KINGSTON - Right from his first moments on campus, Dan Hurley’s practices developed a reputation for their grueling intensity. After six years full of wind sprints and full-contact drills, the URI men’s basketball team has returned to work in the preseason, with a look and a new, more relaxed approach to practice.

“It’s a lot more learning,” this year than last, said sophomore guard Fatts Russell. “We’re young. We had to slow the pace of practice down, but we’re starting to pick it back up.”

With two new assistant coaches, a new head coach and five true freshman, the Rams don’t have much choice this season but to start over. First year head coach David Cox knows that the loss of last year’s senior class - the winningest in school history - means it can’t be business as usual for the Rams.

“Losing those five seniors has been a little bit of a culture shock to me,” he said, following a practice session Tuesday. “We take for granted those past two years. They were experienced guys who knew what it takes to win at this level.”

To ingratiate the new players, Cox will lean on a small coterie of players that played key roles in the team’s two consecutive NCAA appearances. Russell’s role increased incrementally as last year wore on, and starting point guard Jeff Dowtin may be just a junior this year, but he’s been a mainstay of the Rhody rotation for two full years now.

“Looking for them to be loud, vocal leaders,” Cox said of the duo. “Leaders with their voices and their body language as well. The freshmen look up to them, they’ve been through the fire. Everything they do, everything they say and the manner in which they do and say it, goes a long way.”

Joining those two stars as leaders is Christion Thompson, a redshirt junior from Louisiana who has spent most of his collegiate career sidelined with injuries. Standing in at 6-foot-4, he showed great defensive flashes and an ability to shoot the 3-pointer in his freshman campaign in 2016, but knee issues caused him to lose a step before being shelved for all of last season.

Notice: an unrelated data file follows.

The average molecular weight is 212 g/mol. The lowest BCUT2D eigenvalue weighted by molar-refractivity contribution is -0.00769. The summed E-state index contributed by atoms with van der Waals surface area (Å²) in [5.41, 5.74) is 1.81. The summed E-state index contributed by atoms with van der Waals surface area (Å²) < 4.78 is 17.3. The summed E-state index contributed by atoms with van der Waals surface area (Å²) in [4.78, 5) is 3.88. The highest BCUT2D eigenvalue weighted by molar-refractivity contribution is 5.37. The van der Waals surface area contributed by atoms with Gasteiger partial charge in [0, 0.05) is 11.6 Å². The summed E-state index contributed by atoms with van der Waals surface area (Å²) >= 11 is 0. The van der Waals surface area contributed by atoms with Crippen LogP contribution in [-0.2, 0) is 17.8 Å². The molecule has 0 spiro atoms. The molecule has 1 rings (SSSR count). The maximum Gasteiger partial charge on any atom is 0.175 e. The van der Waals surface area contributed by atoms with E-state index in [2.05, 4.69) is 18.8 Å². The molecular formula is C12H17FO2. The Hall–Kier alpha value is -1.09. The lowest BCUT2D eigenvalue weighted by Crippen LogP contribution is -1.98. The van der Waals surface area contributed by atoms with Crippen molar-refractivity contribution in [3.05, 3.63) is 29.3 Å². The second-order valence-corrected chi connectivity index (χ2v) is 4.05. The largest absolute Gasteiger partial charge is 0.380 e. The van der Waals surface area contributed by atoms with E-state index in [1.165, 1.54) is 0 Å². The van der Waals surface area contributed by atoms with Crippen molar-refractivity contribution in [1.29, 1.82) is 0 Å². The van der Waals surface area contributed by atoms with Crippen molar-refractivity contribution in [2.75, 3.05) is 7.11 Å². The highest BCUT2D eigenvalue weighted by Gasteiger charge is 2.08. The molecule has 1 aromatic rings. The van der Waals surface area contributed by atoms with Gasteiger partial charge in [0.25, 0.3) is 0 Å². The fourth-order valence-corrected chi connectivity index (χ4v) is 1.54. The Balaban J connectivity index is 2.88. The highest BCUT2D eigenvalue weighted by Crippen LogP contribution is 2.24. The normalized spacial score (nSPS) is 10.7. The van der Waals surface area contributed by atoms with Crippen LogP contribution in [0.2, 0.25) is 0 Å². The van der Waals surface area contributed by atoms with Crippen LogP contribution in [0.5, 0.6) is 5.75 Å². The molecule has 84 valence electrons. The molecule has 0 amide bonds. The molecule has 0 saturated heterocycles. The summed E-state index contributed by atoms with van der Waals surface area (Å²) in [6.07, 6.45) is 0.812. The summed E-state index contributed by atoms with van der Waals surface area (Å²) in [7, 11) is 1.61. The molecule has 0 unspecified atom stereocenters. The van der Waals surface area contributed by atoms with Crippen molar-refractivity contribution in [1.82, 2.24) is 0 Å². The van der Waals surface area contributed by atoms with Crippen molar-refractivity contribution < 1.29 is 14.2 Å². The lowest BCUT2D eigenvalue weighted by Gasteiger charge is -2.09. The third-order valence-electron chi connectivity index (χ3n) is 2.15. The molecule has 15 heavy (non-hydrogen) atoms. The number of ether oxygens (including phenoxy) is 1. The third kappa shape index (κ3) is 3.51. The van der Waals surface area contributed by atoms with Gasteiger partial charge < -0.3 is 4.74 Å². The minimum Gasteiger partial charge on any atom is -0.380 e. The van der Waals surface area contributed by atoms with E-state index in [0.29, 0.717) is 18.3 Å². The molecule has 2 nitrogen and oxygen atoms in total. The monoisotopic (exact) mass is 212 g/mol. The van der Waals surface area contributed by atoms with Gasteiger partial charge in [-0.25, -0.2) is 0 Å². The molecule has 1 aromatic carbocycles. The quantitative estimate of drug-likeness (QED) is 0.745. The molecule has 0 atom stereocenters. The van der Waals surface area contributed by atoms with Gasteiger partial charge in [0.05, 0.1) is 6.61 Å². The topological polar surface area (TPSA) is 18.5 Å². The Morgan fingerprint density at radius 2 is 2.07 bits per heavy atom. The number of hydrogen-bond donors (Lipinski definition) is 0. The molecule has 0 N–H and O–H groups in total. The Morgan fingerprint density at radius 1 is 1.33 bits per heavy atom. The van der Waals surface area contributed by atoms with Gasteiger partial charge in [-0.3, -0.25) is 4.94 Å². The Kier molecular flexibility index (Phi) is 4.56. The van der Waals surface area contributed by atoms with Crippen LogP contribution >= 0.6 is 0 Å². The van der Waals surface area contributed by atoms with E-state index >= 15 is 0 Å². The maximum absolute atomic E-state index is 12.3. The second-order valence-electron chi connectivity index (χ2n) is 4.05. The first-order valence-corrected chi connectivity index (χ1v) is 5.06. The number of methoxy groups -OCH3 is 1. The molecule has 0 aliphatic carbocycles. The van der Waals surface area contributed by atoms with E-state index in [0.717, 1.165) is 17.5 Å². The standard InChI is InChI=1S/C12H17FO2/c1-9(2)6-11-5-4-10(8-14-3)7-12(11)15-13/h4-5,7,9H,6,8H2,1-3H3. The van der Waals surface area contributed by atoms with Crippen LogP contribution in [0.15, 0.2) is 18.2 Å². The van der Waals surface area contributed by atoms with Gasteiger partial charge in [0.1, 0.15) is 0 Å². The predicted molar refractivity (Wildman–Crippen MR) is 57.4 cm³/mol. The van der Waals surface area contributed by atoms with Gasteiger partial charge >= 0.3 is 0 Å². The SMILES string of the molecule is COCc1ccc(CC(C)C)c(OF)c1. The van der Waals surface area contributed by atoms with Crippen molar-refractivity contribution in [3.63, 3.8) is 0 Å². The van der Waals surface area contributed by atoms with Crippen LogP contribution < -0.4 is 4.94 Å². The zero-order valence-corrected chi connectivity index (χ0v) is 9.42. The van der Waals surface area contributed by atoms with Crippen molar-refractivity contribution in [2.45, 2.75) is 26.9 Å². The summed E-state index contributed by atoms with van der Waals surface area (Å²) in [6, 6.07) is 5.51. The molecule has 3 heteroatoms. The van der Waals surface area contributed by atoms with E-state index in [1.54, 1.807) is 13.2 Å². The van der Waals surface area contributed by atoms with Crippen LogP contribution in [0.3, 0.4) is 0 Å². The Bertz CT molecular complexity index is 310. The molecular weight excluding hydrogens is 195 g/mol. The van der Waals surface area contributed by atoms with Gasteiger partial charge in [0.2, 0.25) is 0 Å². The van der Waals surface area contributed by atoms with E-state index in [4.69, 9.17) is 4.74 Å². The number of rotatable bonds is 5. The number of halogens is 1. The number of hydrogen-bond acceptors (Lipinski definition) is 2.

“It was a good experience,” Thompson said. “I was able to learn a lot off the court. It gave me a lot of time to get back to where I wanted to be.

“Wanting me to be out there last year, made me not take this for granted. Made me cherish this a little more.”

In addition to being a leader, Cox is hoping to get plenty of basketball utility out of Thompson. 

“Christion has always been a very tough guy, tough defender,” he said. “His physicality is very necessary. He is going to have been this year’s version of Stan Robinson.”

“I can fill his role,” Thompson said. “He brought a lot to the team. Move around [positions one through four], be that guy the team needs to do whatever.”

The incoming class shouldn’t make life too difficult for their slightly older teammates. The incoming class was highly-touted by national recruiting services, and brings some much-needed height into the fold.

“They’ve all had their moments, and they’ve all had their days where I’m scratching my head,” Cox said of the freshmen. “That’s freshmen basketball in and of itself. It’s a very talented group, but they have so much to learn. Right now, it’s heavy minds and heavy feet.”

“They all bring something different,” said Russell. “Dana Tate can really shoot the ball. Jermaine [Harris] can shoot too [but] he’s bigger, can rebound. Tyrese [Martin] is really, supremely athletic. Omar [Silverio] is a knock-down shooter.”

Harris comes in as the marquee name, a 6-foot-8 forward who the Rams fully expect to be able to step in and compete for heavy minutes right away. He spent Tuesday’s practice riding an exercise bike, but there is no long-term injury concern according to Cox.

Height is the common theme for the newcomers: Silverio at 6-foot-4 is the smallest, while Martin (6-foot-6), Tate (6-foot-7) and late addition Aris Tsourgiannis (6-foot-8) figure to add much-needed depth to the Rams frontcourt.

There are plenty of fingers in the pie when it comes to the education of the Rhody freshmen. The two newest assistants on staff - John Carroll and Kevin Sutton - bring a combined 70 seasons of collegiate coaching experience to help offset Cox’s relative inexperience.

“Those are my guys,” said Thompson of the duo. “I talk to them every day. Work out with Coach Sutton, talk to Coach Carroll every day. We’re a big family already.”

“When you add John Carroll and Kevin Sutton to a staff, [you’re adding] teachers of the game with tremendous experience,” Cox added.

Players were also quick to sing the praises of Cox himself, who had the ringing endorsement of the lockerroom when Hurley bolted this past offseason. 

“He’s a very good teacher,” Russell said. “He’s very patient. If I was in his position, I would have lost it [already]. He’s great at player development.

“We look at him for other things too, not just basketball.”

The Rams will host rapper Lil Baby tonight as part of their Midnight Madness event. They play against Pace in an exhibition on October 25, before opening the regular season at home against Bryant on November 6. 

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